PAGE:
Oscars 2021 Will Still Have a Red Carpet—But Not As We Know It

The 2021 Oscars are set to be a completely different experience this year for both guests and viewers as organizers plan the ceremony around coronavirus restrictions.

For the most part, that means a greatly reduced attendee list, with 170 guests expected to arrive on Sunday at the Union Station in downtown Los Angeles.

Awards season in a pandemic society has already proved interesting, with the Golden Globes and Grammys managing to pull off successful events—albeit with a few bumps along the way.

Those putting on the Academy Awards this year have said they are determined not to have to rely on Zoom, that ever-ubiquitous pandemic tech we've come to begrudgingly rely on.

One question that viewers may be wondering however, is what's the deal with the red carpet this year? Can a red carpet co-exist with restrictive COVID-19 protocols?

Well, turns out it can but it won't be what we're used to.

In fact, the red carpet at the 93rd Academy Awards is confirmed to be "teeny tiny."

"It's not a traditional [Oscar] red carpet, it's a teeny-tiny red carpet," said producer and organizer Stacey Sher at a virtual press conference last Saturday, per USAToday. "It's a very small footprint for safety reasons, obviously."

Oscars
The Oscars sign and decoration is seen on the red carpet on the eve of the 92nd Oscars at the Dolby Theatre in Hollywood, California on February 8, 2020. Eric BARADAT/AFP via Getty Images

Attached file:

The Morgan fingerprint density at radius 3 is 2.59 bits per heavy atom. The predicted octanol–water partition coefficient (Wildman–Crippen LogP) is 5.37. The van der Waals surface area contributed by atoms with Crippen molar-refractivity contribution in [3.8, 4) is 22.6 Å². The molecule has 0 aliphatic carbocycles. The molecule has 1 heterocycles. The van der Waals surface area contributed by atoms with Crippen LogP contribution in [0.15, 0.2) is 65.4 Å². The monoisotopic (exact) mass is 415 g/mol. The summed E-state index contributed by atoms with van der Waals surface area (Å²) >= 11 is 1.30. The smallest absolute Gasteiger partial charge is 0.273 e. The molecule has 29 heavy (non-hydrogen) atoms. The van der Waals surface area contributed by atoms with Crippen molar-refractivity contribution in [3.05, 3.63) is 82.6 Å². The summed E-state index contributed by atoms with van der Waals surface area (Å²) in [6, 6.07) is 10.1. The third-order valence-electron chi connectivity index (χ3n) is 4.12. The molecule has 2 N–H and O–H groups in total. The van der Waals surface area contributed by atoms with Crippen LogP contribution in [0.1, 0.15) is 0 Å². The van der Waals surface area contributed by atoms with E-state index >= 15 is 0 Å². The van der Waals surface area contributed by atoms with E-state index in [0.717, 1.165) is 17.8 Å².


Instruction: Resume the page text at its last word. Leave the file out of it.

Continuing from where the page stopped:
Sher, along with director Steven Soderbergh and fellow producer Jesse Collins, are helming the televised event to keep viewers interested.

The red carpet coverage will be featured on the Oscars pre-show on ABC at 6:30 p.m. ET and will be hosted by Ariana DeBose and Lil Rel Howery.

Another huge issue to be considered this year is the wearing of masks.

The Academy of Motion Picture Arts and Sciences has confirmed that attendees will not be required to wear face masks while taking part in the televised event.

This is because the show is being legally treated as a film or television production, therefore masks will not be required.

Soderberg addressed the mask question during Saturday's press conference, saying they will play "a very important role in the story."

He continued: "If that's cryptic, it's meant to be. But that topic is very central to the narrative."

Collins added: "The impact of COVID-19 will be highlighted throughout the show and masks will play a very important role in the story that the ceremony is trying to convey."

On delivering an engaging show that will appeal to television audiences, Soderberg added: "If we can get out at three hours and deliver a show that we see on paper right now, we feel like we will have had a cultural moment where the nation, the world, will say, 'Yes, I love movies!'"